Would privatizing alcohol sales in Montgomery County mean a tax increase?

WASHINGTON — Montgomery County Executive Ike Leggett says local taxes would go up if the county were to privatize the sale of alcohol.

Right now the county has a monopoly on the sale of beer, wine and liquor. The county’s Department of Liquor Control generates more than $30 million in revenue each year.

Leggett argued against privatizing liquor sales at a public hearing with the county’s delegation to the Maryland General Assembly on Monday night.

“This is irresponsible. This will not help our county, it will set us back,” Leggett says.

He says that if the county gets out of the business of selling alcohol, it would mean a tax increase of at least $100 per household.

County Councilman Hans Riemer, who chaired a special committee on liquor control for the past year, agrees that it will cost the county, but not as much as Leggett estimates.

“Perhaps as much as $5 million a year,” Riemer says.

Critics of privatization contend that nearly 400 county workers, who work in the sale and distribution of alcohol in the county, could lose their jobs.

Riemer says the committee’s proposed comprehensive plan will manage the financial loss by creating a more efficient and profitable Department of Liquor Control. He also says there will be new store revenue and a new distribution charge.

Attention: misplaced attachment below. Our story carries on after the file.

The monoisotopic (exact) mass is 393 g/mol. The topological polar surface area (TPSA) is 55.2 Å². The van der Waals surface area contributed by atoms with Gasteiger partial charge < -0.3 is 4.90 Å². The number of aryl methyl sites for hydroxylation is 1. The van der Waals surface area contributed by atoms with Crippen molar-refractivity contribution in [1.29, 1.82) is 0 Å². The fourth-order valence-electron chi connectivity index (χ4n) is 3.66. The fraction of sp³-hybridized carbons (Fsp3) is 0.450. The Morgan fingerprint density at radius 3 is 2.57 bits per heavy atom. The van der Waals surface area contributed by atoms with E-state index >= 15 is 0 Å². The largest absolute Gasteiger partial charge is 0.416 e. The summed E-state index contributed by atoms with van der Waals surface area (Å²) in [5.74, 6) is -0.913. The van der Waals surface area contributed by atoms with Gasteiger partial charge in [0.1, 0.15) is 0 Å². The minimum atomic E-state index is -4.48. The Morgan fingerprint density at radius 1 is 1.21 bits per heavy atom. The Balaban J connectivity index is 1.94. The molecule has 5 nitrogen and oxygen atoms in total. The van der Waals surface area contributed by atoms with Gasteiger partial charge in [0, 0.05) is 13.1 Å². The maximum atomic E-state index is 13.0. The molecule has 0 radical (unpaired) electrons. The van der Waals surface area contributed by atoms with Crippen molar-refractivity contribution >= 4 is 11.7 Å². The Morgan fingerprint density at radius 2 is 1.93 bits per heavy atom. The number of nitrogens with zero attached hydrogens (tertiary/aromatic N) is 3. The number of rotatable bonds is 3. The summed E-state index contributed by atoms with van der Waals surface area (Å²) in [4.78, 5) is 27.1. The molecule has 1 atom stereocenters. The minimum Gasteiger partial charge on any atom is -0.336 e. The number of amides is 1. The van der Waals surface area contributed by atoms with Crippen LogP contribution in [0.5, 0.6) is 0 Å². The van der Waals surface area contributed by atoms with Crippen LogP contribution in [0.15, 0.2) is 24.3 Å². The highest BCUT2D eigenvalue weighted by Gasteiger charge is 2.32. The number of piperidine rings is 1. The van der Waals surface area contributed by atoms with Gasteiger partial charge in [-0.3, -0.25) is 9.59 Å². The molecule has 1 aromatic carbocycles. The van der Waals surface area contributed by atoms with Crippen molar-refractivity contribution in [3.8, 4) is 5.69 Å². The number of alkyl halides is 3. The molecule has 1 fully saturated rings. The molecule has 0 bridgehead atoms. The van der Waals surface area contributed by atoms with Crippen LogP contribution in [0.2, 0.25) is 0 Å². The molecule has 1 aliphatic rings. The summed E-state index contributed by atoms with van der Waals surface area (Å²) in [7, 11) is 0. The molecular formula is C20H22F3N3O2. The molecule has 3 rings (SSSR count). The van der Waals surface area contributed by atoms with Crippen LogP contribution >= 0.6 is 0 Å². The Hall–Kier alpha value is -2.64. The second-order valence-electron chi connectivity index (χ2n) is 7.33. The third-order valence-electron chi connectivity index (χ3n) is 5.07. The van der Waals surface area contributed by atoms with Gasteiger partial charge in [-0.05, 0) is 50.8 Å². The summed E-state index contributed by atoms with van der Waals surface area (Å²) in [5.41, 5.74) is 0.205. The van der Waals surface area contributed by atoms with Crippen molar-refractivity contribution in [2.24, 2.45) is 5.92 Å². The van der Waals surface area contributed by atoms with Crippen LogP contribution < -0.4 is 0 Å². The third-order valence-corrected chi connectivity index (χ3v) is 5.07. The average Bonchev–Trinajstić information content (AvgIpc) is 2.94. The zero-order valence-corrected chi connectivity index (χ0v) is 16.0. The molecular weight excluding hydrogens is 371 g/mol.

Mark Longsworth spoke at the hearing as a representative of The County Vintner. The Vintner is a regional distributor of special-order wines and spirits. He says the county would be better served by moving forward with bill MC 7-16, which would allow privately licensed Maryland wholesalers to sell and distribute certain beer and wine products.

During the coming session, state lawmakers will consider several bills to privatize alcohol sales in the county. A bill proposed by Del. Bill Frick, D-Montgomery, would give county voters the chance to decide whether the county should maintain its monopoly. The issue would be on the November 2016 ballot.

The measure, which is supported by many restaurants, would allow the county to maintain its wholesale sales, but also give businesses the option of purchase from private vendors.

Supporters of the measure say it would address concerns that have been raised about delayed alcohol deliveries and restrictions on what can be purchased.

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